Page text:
The agency also recognizes the importance of ensuring broad and equitable access to all tools and resources that can help currently addicted smokers who seek to quit, including those who smoke menthol cigarettes and who would be affected by these measures. public health. The FDA will work with partners from other federal agencies to make sure support is there for those trying to quit. Smokers interested in quitting today should visit smokefree.gov or call 1-800-QUIT-NOW to learn more about withdrawal services available in their state.
The FDA also remains focused on its regulatory oversight of electronic cigarettes and other electronic nicotine delivery systems (ENDS). The Center for Tobacco Products recently provided an update on its ongoing pre-market review work for ENDS and other tobacco product applications, and issued warning letters to manufacturers and retailers of ENDS products who continue to sell products illegally in the market. The FDA has also made a significant investment in a public education campaign on multimedia electronic cigarettes. The campaign targets nearly 10.7 million young people between the ages of 12 and 17 who have used or are ready to try e-cigarettes, and highlights information on the potential risks of e-cigarette use.
Context of today’s actions
Menthol Product Standard
Today, the FDA granted a citizen petition asking the agency to continue developing rules to ban menthol in cigarettes, affirming its commitment to providing such a product standard.
The Tobacco Control Act (TCA) of 2009 did not include menthol in its ban on characterizing flavors in cigarettes, leaving menthol cigarettes as the only burnt flavored cigarettes still marketed in the U.S. The law ordered the FDA to further examine the issue of menthol in cigarettes.
Since then, the FDA has sought input from an independent advisory committee, as required by the TCA, and has further demonstrated its interest by publishing advance notice of proposed regulations, undertake an independent evaluation and support broader research efforts – all to better understand the differences between menthol and non-menthol cigarettes and the impact of menthol on the health of the population.
In the United States, it is estimated that there are currently nearly 18.6 million smokers of menthol cigarettes. But the use of menthol cigarettes among smokers is not uniform: of all black smokers, nearly 85% smoke menthol cigarettes, compared to 30% of white smokers who smoke menthol. Additionally, among youth, from 2011 to 2018, declines in menthol cigarette consumption were seen among non-Hispanic white youth, but not among black or non-Hispanic youth.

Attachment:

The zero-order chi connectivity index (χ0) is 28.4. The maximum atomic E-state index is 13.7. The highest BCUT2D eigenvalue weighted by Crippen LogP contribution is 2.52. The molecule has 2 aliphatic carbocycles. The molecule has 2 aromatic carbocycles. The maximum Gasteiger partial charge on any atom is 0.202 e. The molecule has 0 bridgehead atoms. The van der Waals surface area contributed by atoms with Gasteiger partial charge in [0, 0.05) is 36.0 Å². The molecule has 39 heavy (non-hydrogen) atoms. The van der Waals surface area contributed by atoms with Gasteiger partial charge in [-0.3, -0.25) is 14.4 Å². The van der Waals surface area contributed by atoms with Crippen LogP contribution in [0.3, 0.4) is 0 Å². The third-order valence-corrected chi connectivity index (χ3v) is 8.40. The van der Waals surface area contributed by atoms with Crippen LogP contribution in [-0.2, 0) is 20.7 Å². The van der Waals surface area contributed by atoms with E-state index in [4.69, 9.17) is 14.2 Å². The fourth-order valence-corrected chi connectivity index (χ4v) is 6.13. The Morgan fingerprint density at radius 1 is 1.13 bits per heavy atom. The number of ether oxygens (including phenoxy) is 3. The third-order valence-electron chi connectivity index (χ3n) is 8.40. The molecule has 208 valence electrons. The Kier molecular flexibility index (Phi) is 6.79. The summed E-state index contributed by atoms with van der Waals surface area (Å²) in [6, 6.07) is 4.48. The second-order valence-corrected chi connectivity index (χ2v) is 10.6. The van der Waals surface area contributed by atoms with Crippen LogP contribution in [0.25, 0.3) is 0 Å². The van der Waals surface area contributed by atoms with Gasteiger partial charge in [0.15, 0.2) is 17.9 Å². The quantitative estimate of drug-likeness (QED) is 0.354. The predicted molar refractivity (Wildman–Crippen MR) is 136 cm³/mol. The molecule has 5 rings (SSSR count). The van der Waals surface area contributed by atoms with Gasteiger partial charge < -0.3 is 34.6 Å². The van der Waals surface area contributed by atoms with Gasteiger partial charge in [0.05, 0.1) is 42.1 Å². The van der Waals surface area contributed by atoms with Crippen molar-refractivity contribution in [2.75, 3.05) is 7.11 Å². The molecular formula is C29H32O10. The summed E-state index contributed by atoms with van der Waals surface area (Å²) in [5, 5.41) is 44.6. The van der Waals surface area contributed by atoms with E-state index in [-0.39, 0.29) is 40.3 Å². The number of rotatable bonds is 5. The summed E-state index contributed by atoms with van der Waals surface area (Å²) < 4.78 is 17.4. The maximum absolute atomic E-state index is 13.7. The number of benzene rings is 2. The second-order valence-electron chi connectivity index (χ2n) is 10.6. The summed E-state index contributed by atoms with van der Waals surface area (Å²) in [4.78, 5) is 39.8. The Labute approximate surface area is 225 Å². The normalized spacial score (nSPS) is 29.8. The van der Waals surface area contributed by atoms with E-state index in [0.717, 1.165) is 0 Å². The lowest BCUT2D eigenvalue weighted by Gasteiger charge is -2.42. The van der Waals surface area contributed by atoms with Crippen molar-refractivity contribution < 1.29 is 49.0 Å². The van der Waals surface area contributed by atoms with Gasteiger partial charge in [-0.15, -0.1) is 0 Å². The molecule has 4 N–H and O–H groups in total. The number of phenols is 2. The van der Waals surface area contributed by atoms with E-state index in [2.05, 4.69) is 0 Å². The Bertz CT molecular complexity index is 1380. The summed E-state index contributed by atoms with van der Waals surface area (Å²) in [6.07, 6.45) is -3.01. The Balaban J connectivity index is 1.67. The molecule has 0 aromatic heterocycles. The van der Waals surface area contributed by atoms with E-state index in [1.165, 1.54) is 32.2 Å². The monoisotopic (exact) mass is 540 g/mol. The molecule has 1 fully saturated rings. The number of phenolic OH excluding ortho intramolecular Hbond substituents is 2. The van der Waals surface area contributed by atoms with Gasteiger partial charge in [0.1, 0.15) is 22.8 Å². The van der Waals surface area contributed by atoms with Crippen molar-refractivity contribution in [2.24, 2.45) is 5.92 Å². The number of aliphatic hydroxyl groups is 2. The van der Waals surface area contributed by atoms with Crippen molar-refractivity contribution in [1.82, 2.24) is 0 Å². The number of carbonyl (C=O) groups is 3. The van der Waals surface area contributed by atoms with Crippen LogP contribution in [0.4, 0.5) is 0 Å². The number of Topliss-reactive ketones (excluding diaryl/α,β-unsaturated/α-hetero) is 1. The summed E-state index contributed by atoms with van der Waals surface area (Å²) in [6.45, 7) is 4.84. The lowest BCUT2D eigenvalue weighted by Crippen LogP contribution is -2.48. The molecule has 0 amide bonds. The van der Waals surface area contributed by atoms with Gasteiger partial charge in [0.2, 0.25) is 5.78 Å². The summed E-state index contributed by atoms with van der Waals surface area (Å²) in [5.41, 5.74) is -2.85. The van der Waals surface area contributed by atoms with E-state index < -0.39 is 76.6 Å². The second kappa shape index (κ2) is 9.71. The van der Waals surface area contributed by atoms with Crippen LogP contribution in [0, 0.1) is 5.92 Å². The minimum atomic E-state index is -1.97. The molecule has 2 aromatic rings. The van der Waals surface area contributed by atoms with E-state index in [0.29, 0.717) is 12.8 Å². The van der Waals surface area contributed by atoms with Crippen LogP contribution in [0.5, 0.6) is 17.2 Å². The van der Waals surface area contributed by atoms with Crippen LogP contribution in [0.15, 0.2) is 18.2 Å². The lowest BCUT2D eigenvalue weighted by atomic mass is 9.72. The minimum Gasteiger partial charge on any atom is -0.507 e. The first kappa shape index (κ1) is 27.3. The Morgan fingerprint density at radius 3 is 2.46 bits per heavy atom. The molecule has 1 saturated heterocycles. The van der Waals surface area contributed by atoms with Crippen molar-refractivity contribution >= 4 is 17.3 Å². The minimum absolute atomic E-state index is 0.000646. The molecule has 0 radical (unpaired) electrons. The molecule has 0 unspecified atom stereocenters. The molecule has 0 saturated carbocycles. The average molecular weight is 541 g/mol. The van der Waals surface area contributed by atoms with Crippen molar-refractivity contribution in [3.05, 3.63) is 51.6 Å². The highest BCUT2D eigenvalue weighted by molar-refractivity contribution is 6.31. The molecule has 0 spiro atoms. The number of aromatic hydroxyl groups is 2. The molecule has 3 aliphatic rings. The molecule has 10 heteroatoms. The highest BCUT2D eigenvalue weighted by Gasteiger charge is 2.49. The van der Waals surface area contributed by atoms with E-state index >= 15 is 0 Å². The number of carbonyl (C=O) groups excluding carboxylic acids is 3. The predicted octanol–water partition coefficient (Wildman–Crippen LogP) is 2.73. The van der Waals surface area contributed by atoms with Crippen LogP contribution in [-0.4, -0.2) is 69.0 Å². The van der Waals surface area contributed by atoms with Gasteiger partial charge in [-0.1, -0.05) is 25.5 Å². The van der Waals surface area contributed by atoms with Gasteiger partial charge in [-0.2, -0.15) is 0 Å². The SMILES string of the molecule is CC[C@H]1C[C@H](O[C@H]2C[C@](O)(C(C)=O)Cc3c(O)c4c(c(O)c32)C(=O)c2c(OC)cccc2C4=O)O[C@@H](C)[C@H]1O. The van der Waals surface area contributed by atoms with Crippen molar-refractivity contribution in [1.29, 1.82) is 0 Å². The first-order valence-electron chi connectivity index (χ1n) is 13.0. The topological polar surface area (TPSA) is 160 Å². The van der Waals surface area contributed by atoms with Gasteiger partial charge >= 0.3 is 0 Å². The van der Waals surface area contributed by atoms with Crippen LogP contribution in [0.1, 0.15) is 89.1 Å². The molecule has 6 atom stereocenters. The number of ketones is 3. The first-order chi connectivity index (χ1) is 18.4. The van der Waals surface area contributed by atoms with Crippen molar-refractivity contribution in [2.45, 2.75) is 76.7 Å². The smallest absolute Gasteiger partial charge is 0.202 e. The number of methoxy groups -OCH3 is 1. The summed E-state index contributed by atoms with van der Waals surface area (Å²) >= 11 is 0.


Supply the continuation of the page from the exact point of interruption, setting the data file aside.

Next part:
Cigar flavored product standard
After the 2009 legal ban on flavors in cigarettes other than menthol, the use of flavored cigars increased significantly, suggesting that the public health objectives of the flavored cigarette ban may have been undermined by the continued availability of these flavored cigars.
Mass-produced flavored cigars and cigarillos are burnt tobacco products that can look a lot like cigarettes, pose many of the same public health concerns, and are disproportionately popular among young people and other populations. In 2020, black non-Hispanic high school students reported smoking cigars in the past 30 days at levels twice as high as their white counterparts.
Almost 74% of 12 to 17 year olds who consume cigars say they smoke cigars because they have flavors they like. Among young people who have tried a cigar, 68% of cigarillo users and 56% of filtered cigar users say their first cigar was a flavored product. In addition, in 2020, more young people tried a cigar every day than tried a cigarette.
The FDA, an agency of the US Department of Health and Human Services, protects public health by ensuring the safety, efficacy, and safety of human and veterinary drugs, vaccines and other biologicals for human use, and medical devices . The agency is also responsible for the safety and security of the food supply, cosmetics, dietary supplements, products that emit electronic radiation, and the regulation of tobacco products.